Take the 2-minute tour ×
History Stack Exchange is a question and answer site for historians and history buffs. It's 100% free, no registration required.

Wikipedia says:

"The Cyrus' Cylinder gained new prominence in the late 1960s when the last Shah of Iran called it "the world's first charter of human rights".[90] The cylinder was a key symbol of the Shah's political ideology and is still regarded by some commentators as a charter of human rights, despite the disagreement of some historians and scholars."

Then says:

"This ancient document is currently in the possession of the British Museum, which sponsored the expedition that discovered the cylinder"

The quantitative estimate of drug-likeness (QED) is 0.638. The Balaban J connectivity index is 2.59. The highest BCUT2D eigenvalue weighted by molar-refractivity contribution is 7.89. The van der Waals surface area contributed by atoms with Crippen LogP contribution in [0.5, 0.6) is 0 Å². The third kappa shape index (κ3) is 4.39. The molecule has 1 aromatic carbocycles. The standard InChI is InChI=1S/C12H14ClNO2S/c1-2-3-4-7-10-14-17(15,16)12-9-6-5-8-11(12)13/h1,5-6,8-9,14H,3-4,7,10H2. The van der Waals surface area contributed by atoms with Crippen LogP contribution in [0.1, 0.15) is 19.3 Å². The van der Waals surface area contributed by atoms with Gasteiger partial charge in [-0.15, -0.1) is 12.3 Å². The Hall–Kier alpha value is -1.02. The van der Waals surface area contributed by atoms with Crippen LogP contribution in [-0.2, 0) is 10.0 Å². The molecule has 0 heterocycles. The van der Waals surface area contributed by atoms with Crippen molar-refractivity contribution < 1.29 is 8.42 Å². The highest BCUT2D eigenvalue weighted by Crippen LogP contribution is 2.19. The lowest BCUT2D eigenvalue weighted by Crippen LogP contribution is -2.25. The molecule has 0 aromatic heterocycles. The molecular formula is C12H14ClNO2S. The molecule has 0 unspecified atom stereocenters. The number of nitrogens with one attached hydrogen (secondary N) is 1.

It is going to the United States of America to make Americans familiar with a glorious piece of world's history not only Iran.

What other documents from ancient times concern human rights or civil rights in ancient ages?

The whole translated text in English is available here.

After some heated debates under this topic I found it useful to add something about bellow:

Cyrus's attempts and his justice in making a safe and fearless situation for people of lands which he had made them free and taking care of their economical rights and safety in ancient ages in compare with kings who only by killing and plunder could occupy new lands has considered as primary signs of respect to human rights.